Coating your dirt bike or ATV with a heavy dusting of talc or corn starch (aka baby powder) is a popular way to protect any metal finish.
The frame, handlebars, wheel rims, metal covers and swingarms...
You can smooth the crinckle on your forehead now. Powder coating has nothing to do with baby powder. According to our resident expert powder coating (in a nutshell) is:
A process where a powder, basically a colored plastic powder is oven baked on to a part. The part itself is grounded electrically while the sprayer is electrically charged at the tip. The powder, as it's sprayed, is charged with electricity so it looks for a ground and adheres to the grounded part.
Powder coating any metal part on your dirt bike or ATV should not be taken lightly. It's a highly involved process requiring special ovens and sprayers. And that's the easy part. Lots of prep work is involved to ensure removal of all oil, dirt and debris. The bike is often disassembled and it's not something done at home. Oh, it ain't cheap, either.
Metallic Granny Apple Green Kawasaki Frame
Why Powder Coat?
Powder coating gives your dirt bike or ATV an outstandingly slick stylish look. When you ride to the gate, people notice. If the race is won by getting into other rider's head pre-race then you're a bike length ahead but otherwise that's pretty much it as far as performance gains.
As far as protection, powder coating stands up to the elements like nothing else, but is pretty defenseless when banging bars or hitting the dirt. Powder coating is not going to prevent dents and dings from other riders, rocks or trees.
Time is also not a good friend (though powder coating certainly outlasts paint) as eventually the coating chips off and once that occurs you've not only lost the showroom look but also any protection. Now you either chip all the old powder coating off or apply a new coat.
The other chink in powder coating's armor is the weight. Granted it's not a lot, but when pros spend hundreds of dollars on titanium screws and bolts just to shed a few ounces there's simply no reason to add a couple of pounds in powder coating of you're a serious contender. Motocross racers generally do not spend the money on powder coating because of the cost, the added weight and the protection is more or less meaningless at this level.
Frame in the oven
Advantages of Powder Coating
Yes, powder coating has some negatives but that's not to say the process doesn't bring advantages. Powder coating prevents rust (of course so does paint), it won't scratch and stands up better than paint. You can also powder coat with any color. Sleek black look? Check. KTM Orange? Check. You can really think outside the box and add whatever color personifies you.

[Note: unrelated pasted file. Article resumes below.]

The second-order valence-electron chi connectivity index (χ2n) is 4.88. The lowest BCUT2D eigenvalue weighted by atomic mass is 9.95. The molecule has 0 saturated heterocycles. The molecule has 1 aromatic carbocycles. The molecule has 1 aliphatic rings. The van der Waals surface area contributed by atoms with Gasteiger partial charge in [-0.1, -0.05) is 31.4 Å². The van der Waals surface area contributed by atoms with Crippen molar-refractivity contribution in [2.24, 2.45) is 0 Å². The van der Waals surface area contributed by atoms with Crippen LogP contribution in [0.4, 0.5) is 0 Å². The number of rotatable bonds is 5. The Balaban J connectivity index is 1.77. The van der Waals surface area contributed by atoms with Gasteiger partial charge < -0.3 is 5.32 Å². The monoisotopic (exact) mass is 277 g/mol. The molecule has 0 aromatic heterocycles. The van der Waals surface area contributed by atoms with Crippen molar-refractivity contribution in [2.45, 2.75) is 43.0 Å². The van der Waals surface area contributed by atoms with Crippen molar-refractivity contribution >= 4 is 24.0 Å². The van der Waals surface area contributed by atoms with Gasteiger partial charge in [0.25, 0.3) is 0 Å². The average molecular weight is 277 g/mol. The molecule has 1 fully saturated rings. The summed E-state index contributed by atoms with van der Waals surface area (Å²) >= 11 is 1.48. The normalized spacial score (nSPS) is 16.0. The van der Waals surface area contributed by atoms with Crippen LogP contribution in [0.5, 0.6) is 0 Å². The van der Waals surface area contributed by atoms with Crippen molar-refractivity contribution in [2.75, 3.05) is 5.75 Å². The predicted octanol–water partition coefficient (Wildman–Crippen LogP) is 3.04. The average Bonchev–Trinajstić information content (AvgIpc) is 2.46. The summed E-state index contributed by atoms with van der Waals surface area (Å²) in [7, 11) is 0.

Dune riders, especially those on ATVs, represent the biggest powder coating customers. Sand poses little threat to powder coated parts and the bike looks fresh all day. Clean-up is a cinch.
TRX250R ATV Swing Arm in Matte Black
The other popular market for powder coating is vintage bike owners and those restoring an older dirt bike. These bikes generally don't engage in track battles so powder coating is a great way to showcase a pet project. Additionally, some dirt bike owners enjoy the ride and feel of their 2-stroke or 4-stroke on city streets so powder coating provides the necessary protection from rain, grease and grime. Moreover, don't be surprised if you get looks of approval from passersby.
All of this is not to say no one powder coats their Motocross bike. If you've seen the final product you'll know why some invest the money. There's nothing like it and if you can find a professional powder coater who knows what they're doing, the finish lasts a long time, it helps with clean-up and you'll be the envy of everyone on the track. Most people in this camp powder coat the wheels and/or the frame.
Word of advice: Don't powder coat sprockets. It wears faster than the air filter.
But you'd be a rare breed if you just dropped several months of mortgage on a brand new 450 (fill-in-the-blank) and before getting home dropped the bike off for powder coating.